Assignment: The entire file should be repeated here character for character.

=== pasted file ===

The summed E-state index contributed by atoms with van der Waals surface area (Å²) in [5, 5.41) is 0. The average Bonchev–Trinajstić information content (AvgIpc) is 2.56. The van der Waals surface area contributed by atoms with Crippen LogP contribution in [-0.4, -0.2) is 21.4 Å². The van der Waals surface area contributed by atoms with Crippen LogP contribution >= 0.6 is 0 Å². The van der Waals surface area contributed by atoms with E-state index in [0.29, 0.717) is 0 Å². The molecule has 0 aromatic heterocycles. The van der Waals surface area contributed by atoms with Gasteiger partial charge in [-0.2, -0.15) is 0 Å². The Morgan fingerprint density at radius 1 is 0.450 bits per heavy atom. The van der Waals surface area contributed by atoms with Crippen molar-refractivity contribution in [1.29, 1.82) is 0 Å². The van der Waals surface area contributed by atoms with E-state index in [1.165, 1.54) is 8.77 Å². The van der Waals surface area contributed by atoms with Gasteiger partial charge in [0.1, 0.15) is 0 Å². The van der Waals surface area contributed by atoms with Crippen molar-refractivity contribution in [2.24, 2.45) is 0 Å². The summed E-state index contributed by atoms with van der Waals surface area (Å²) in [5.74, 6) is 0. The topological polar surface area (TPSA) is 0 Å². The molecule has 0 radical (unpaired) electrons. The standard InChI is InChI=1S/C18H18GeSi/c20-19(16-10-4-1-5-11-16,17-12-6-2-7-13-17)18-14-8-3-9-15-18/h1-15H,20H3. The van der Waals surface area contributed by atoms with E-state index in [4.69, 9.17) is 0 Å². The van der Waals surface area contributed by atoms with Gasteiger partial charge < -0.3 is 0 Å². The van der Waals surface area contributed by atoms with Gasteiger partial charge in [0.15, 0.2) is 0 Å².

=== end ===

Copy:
The summed E-state index contributed by atoms with van der Waals surface area (Å²) in [5, 5.41) is 0. The average Bonchev–Trinajstić information content (AvgIpc) is 2.56. The van der Waals surface area contributed by atoms with Crippen LogP contribution in [-0.4, -0.2) is 21.4 Å². The van der Waals surface area contributed by atoms with Crippen LogP contribution >= 0.6 is 0 Å². The van der Waals surface area contributed by atoms with E-state index in [0.29, 0.717) is 0 Å². The molecule has 0 aromatic heterocycles. The van der Waals surface area contributed by atoms with Gasteiger partial charge in [-0.2, -0.15) is 0 Å². The Morgan fingerprint density at radius 1 is 0.450 bits per heavy atom. The van der Waals surface area contributed by atoms with Crippen molar-refractivity contribution in [1.29, 1.82) is 0 Å². The van der Waals surface area contributed by atoms with E-state index in [1.165, 1.54) is 8.77 Å². The van der Waals surface area contributed by atoms with Gasteiger partial charge in [0.1, 0.15) is 0 Å². The van der Waals surface area contributed by atoms with Crippen molar-refractivity contribution in [2.24, 2.45) is 0 Å². The summed E-state index contributed by atoms with van der Waals surface area (Å²) in [5.74, 6) is 0. The topological polar surface area (TPSA) is 0 Å². The molecule has 0 radical (unpaired) electrons. The standard InChI is InChI=1S/C18H18GeSi/c20-19(16-10-4-1-5-11-16,17-12-6-2-7-13-17)18-14-8-3-9-15-18/h1-15H,20H3. The van der Waals surface area contributed by atoms with E-state index in [4.69, 9.17) is 0 Å². The van der Waals surface area contributed by atoms with Gasteiger partial charge < -0.3 is 0 Å². The van der Waals surface area contributed by atoms with Gasteiger partial charge in [0.15, 0.2) is 0 Å².